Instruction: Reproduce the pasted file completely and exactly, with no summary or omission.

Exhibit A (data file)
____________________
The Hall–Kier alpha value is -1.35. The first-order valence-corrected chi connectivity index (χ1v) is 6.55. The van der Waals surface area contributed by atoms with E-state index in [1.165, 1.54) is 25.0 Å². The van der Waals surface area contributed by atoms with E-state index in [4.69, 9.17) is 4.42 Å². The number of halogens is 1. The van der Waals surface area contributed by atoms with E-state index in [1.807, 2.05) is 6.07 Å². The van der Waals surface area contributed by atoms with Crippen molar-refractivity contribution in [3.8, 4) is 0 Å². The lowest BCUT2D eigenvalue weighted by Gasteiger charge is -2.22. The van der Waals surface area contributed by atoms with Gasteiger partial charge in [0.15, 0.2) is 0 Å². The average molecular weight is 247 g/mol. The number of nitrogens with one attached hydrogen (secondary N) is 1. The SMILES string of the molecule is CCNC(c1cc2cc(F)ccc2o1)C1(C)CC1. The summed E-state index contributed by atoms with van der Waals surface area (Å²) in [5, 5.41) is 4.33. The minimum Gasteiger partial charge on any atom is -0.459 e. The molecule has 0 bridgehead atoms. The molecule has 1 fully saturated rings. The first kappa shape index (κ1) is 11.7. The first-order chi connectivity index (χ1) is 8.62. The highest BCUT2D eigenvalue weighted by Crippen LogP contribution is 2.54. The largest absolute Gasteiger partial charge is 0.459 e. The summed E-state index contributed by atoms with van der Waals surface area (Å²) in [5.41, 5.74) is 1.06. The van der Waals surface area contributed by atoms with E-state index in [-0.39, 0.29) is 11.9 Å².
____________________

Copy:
The Hall–Kier alpha value is -1.35. The first-order valence-corrected chi connectivity index (χ1v) is 6.55. The van der Waals surface area contributed by atoms with E-state index in [1.165, 1.54) is 25.0 Å². The van der Waals surface area contributed by atoms with E-state index in [4.69, 9.17) is 4.42 Å². The number of halogens is 1. The van der Waals surface area contributed by atoms with E-state index in [1.807, 2.05) is 6.07 Å². The van der Waals surface area contributed by atoms with Crippen molar-refractivity contribution in [3.8, 4) is 0 Å². The lowest BCUT2D eigenvalue weighted by Gasteiger charge is -2.22. The van der Waals surface area contributed by atoms with Gasteiger partial charge in [0.15, 0.2) is 0 Å². The average molecular weight is 247 g/mol. The number of nitrogens with one attached hydrogen (secondary N) is 1. The SMILES string of the molecule is CCNC(c1cc2cc(F)ccc2o1)C1(C)CC1. The summed E-state index contributed by atoms with van der Waals surface area (Å²) in [5, 5.41) is 4.33. The minimum Gasteiger partial charge on any atom is -0.459 e. The molecule has 0 bridgehead atoms. The molecule has 1 fully saturated rings. The first kappa shape index (κ1) is 11.7. The first-order chi connectivity index (χ1) is 8.62. The highest BCUT2D eigenvalue weighted by Crippen LogP contribution is 2.54. The largest absolute Gasteiger partial charge is 0.459 e. The summed E-state index contributed by atoms with van der Waals surface area (Å²) in [5.41, 5.74) is 1.06. The van der Waals surface area contributed by atoms with E-state index in [-0.39, 0.29) is 11.9 Å².